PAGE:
Is Your Passive House Keeping Out the Smoke?
September 09, 2017, by Jarad Miles
Smoke hangs like a dismal fog and ashes rain down on the city. This strange dystopia has become all-too-real for Portlanders over the past week. With lower temperatures and a chance of showers in the forecast, many of us wonder when the real rain will come to quench the merciless fire. As of September 7th, over 900 firefighters are working to contain the Eagle Creek Fire which has been designated the nation’s top firefighting priority by the National Interagency Fire Center. Since the wildfire’s tragic beginning last Saturday, at least three homes in the Columbia River Gorge have burned to the ground and 1,800 residents forced to evacuate their homes.
Though not in the fire’s direct path, many are rightly concerned about air-quality. The Air Quality Index (AQI), calculated by the Environmental Protection Agency, identifies levels of ground-level ozone and airborne particles on a scale between 0 (good) to 500 (hazardous). Just two days ago, Portland’s metro area approached AQI values of 300 (very unhealthy). Thankfully, as I write this, levels are down to 99 (moderate).
According to the EPA, we should reduce our prolonged or heavy activity (running, biking, yard work, etc.) outdoors when the AQI is at unhealthy levels, and spend more of our time indoors. For most homes the recommended approach is to simply close all your windows and turn on your air purifier or air conditioning unit.
But what if you live in a Passive House (PH)?
In the high-performance PH’s we build at Birdsmouth, each uses a heat recovery ventilator (HRV) which also serves as the home’s air filter. Rest assured, your HRV system will not suck in smoke and spread it throughout your home.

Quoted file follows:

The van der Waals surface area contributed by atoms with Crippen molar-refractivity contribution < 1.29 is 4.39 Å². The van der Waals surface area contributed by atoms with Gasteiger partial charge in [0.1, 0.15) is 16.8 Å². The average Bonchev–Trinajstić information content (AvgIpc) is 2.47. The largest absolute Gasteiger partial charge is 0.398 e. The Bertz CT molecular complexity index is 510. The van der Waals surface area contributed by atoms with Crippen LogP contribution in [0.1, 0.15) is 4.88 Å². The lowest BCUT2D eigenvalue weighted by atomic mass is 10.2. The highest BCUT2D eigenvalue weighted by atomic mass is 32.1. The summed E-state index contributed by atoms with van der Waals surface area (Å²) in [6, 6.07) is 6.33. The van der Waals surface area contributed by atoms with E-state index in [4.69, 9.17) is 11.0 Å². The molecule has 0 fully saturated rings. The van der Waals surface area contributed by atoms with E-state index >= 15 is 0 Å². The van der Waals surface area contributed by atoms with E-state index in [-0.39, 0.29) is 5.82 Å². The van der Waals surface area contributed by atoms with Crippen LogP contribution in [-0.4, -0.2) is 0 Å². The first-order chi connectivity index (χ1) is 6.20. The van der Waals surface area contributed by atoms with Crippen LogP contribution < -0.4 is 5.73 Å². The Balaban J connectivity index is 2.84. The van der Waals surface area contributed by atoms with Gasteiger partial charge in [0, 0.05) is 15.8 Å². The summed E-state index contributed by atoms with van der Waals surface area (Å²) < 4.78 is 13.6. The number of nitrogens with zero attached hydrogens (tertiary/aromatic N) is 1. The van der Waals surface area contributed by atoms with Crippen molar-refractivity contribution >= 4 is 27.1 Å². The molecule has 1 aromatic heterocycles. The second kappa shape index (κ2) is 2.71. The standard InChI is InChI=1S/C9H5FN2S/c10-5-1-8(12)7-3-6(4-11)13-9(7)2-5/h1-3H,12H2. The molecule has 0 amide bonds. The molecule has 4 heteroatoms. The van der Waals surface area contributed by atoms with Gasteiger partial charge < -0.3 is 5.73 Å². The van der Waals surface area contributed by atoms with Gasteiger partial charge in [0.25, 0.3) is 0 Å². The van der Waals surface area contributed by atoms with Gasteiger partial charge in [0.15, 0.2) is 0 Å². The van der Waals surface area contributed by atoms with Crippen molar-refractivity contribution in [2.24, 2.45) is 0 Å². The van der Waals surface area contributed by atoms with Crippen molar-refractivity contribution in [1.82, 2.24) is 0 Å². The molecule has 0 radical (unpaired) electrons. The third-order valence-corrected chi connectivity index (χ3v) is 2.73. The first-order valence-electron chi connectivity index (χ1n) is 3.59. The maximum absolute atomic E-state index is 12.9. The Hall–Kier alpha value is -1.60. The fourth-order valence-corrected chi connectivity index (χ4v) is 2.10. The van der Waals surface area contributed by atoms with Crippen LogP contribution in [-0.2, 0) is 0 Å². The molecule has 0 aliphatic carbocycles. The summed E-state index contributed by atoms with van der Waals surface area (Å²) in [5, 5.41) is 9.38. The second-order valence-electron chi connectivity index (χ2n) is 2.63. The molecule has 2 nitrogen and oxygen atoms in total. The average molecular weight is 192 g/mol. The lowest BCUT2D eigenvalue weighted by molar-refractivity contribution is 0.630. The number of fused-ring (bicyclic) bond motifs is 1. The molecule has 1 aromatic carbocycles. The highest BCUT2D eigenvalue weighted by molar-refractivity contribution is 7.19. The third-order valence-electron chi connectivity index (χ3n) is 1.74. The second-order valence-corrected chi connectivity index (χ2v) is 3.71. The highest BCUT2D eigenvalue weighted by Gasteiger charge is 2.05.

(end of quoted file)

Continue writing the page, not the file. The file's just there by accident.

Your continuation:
“The air filters on a Passive House HRV offer up to 14 microns of filtration (MERV 14),” says Birdsmouth Founder and CEO, Josh Salinger, “keeping out particles smaller than .3 microns, much smaller than smoke dust.”
When it comes to designing and building a PH there are some fire resistance measures that can be taken. For instance, landscaping near the house should be kept to a minimum in favor of “defensible spaces” such as gravel beds and driveways. Additionally, the materials used for the home’s insulation and exterior can be kept noncombustible by using materials such as mineral or rock wool, stucco, ceramic tiles, brick, metals (except aluminum, magnesium and magnesium alloys), as well as sheet glass, block glass, and uncoated glass fibers.
Installing high-performance triple-pane windows can also play a crucial role in preventing wind-blown debris—namely rocks and branches—from kicking up and breaking openings to your house. Once shattered, flaming materials and embers can easily blow in and set fire to the inside of the home.
In the end, there may be no home completely safe from the uncompromising force of fire. However, we would be wise to demand that homes are required to meet higher standards of quality and resiliency. This would not only protect our own family from unforeseen calamities, but provide safety and peace of mind to our larger communities. This is why we talk about ‘creating better buildings that care about people’. Building better means a healthier, happier, more comfortable and more resilient world.